Anna Cliffe, PhD, Awarded $2.7 Million to Study How ATRX Protein Protects Against Herpes Simplex Virus

May 29, 2024 by

Anna Cliffe, PhD

Anna Cliffe, PhD

Anna Cliffe, PhD, an associate professor in the Department of Microbiology, Immunology, and Cancer Biology, was awarded a $2.7 million R01 grant from the National Institutes of Health for a project titled “The role of ATRX in both promoting the establishment of HSV latency and restricting reactivation.”

The Cliffe lab studies mechanisms of Herpes Simplex Virus (HSV) latent infection and reactivation in neurons. More than 60% of the U.S. population is infected with the virus, which can cause a range of disease outcomes, including oral and genital lesions, keratitis, and encephalitis, and potentially contribute to the development of Alzheimer’s disease. The virus persists for life as a latent infection of neurons and can periodically reactivate in response to a variety of stimuli to cause disease.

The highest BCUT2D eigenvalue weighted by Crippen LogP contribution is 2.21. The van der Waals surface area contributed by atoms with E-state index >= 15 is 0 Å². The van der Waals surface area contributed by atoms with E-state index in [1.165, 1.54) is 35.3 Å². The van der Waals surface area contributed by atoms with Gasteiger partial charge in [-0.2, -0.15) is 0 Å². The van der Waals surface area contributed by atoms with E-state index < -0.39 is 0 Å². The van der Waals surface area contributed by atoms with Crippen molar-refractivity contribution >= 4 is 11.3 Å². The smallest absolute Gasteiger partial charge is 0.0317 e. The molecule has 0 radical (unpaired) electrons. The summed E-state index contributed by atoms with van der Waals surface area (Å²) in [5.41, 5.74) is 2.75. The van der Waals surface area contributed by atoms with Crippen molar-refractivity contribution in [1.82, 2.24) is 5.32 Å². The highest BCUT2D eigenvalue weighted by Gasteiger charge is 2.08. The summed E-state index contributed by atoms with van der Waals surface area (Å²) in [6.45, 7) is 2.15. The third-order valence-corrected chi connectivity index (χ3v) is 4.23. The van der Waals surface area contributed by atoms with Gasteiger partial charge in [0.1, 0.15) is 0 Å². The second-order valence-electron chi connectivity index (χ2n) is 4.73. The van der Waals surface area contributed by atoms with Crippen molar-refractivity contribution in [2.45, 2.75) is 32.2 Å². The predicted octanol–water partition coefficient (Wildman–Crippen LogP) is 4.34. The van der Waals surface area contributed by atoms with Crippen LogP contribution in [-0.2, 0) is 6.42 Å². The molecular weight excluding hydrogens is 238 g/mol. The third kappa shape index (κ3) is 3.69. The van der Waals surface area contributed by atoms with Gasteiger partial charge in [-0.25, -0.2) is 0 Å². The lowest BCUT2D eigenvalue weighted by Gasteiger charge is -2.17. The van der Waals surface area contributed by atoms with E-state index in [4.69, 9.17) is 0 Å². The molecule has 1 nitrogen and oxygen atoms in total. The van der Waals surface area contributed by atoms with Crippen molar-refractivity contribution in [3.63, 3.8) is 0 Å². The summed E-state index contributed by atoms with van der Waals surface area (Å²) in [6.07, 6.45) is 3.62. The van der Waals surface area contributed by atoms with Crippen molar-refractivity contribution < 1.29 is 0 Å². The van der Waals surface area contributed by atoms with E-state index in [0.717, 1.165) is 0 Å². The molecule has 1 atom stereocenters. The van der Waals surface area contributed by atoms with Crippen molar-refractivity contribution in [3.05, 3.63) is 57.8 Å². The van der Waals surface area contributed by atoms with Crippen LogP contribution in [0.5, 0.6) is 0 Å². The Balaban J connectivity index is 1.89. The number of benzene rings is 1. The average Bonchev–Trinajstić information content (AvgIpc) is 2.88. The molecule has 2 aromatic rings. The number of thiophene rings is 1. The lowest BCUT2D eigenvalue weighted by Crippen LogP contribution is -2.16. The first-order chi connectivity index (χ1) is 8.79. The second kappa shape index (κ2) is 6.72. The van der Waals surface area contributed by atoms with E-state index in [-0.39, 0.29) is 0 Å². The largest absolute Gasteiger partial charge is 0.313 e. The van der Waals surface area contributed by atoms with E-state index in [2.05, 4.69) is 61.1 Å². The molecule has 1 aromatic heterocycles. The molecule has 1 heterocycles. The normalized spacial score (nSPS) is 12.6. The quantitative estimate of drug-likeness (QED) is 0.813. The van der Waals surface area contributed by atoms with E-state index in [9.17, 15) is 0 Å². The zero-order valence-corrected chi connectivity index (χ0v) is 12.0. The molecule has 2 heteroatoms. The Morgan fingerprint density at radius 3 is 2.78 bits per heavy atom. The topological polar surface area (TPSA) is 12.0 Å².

The new R01 grant will aim to determine the mechanistic role of a host protein ATRX (Alpha thalassemia/mental retardation syndrome X-linked) in promoting entry into latent infection in neurons and preventing reactivation. ATRX is an abundant neuronal protein that protects neurons from aberrant gene expression during stress. Abigail Whitford, a graduate student in the Cliffe lab, has found that ATRX also protects neurons from HSV reactivation. A subpopulation of latent viral genomes in neurons associate with ATRX, and these genomes are less likely to reactivate. The project aims to understand how ATRX silences HSV gene expression in neurons and determine whether targeting ATRX is a potential therapeutic strategy to limit HSV reactivation in response to a variety of stimuli. An alternative to be tested is that latent viral genomes associate with distinct proteins as an evolutionary “bet-hedging” approach, enabling different genomes to reactivate in response to different stimuli. Mutations in ATRX are associated with neurodevelopmental disease in addition to glioma. Therefore, this project will inform on the mechanisms of HSV latency and shed light on ATRX function in neurons, potentially informing the study of other diseases.

Seed funds for this project were provided by the Owens Family Foundation. Abigail Whitford was previously supported by the UVA Infectious Disease T32 Training grant with principal investigators Alison Criss, PhD, and William Petri, MD, PhD, and a UVA Wagner Fellowship. David Kashatus, PhD, is a collaborator on this project.


Filed Under: Research